Assumption: An IVF pregnancy is just the same as a naturally occurring pregnancy.
FALSEIn this study from 2004, researchers found that low birthweight, early preterm delivery, spontaneous preterm delivery, placenta previa, gestational diabetes, preeclampsia, and neonatal intensive care admission were statistically higher in women who had used IVF to achieve pregnancy. The conclusions recommended that doctors take this into consideration when recommending elective preterm labor induction or cesarean.
My Views:I am in no way against IVF and in fact some of my very favorite people started life this way! 🙂 However, I recently got a question from a student about whether she should actively petition her doctor to induce because her baby was conceived through IVF and I thought this topic was an interesting one to look into. My research found that while morbidity was more prevalent in IVF babies, this was usually associated with other factors, including mother’s health and multiple pregnancies. This study actually indicates that induction, particularly induction before the due date, is contraindicated and should be avoided because of the prevalence of low birthweight babies and NICU admission.
Assumption: Breaking the bag of waters (amniotomy) will shorten labor by getting things moving.
This review of studies shows no difference in the length of the first stage of labor (all labor prior to pushing) between women who had amniotomy and those who allowed their water to break on its own.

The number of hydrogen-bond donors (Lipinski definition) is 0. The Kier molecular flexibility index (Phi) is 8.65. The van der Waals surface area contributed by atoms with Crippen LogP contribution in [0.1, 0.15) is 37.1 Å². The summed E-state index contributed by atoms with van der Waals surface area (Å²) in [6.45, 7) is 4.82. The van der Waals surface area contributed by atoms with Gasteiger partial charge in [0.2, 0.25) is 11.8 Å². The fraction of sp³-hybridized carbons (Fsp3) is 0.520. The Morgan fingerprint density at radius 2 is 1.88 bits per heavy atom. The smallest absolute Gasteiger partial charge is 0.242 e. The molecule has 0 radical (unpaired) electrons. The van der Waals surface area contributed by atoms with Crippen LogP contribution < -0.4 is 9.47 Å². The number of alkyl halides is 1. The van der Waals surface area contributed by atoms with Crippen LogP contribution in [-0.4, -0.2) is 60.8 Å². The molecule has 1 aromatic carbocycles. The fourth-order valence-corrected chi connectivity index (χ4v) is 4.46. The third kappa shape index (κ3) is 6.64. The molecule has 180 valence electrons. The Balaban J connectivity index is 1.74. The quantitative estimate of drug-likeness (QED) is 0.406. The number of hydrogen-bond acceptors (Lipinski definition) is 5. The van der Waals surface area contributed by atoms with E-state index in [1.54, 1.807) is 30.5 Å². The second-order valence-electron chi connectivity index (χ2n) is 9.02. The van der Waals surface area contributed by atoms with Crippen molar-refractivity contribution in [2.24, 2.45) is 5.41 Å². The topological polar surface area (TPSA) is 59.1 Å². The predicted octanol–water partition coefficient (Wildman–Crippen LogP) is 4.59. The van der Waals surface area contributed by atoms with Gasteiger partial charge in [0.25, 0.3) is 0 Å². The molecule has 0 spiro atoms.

Breaking a woman’s bag of waters prematurely does carry risks, the scariest of which is a prolapsed cord. Since these studies show little benefit in terms of moving labor along, it is definitely worth a conversation with your caregiver before deciding on this procedure. My own personal story is that I did opt for amniotomy in my fourth pregnancy and I truly believe it was the right decision in that circumstance. (If you want the whole story, I’m happy to share. Shoot me an email! email@example.com) This experience showed me that the procedure can be valuable, but it is not something that should be routine and women should know that evidence does not show that it will speed labor as many hope it will!
Assumption: Cytotec is a benign drug used to help the cervix ripen before Pitocin is used to induce labor.
Although Cytotec is often used to ripen the cervix, there are dangers associated with this drug that was developed to treat ulcers. Compared to other ripening agents, Cytotec (misoprostol) does have advantages. It is inexpensive, easy to store, and does cause uterine contractions that often achieve labor within 24 hours. Unfortunately, uterine hyperstimulation was increased and meconium staining were more frequent. According to the authors, “The apparent increase in uterine hyperstimulation is of concern.” They also note that there were not enough cases studied to rule out “the possibility of rare but serious adverse events, particularly uterine rupture, which has been reported anecdotally following misoprostol use in women with and without previous caesarean section.” The authors of the study recommend further research and guidelines for the medical community in using this drug.
Since there is a choice between Cytotec and other ripening agents (such as Cervidil and Prepidil), I see no reason to risk uterine hyperstimulation. Unlike Pitocin, which is given continuously through an IV, Cytotec is administered in pill form and once it is in the woman’s system cannot be removed. These facts send up red flags to me. Further, the company that makes Cytotec recommends *against* its use with pregnant women and it is not FDA approved for the purpose of induction. In my mind, all this adds up to waiting for more conclusive research on the safety of this drug.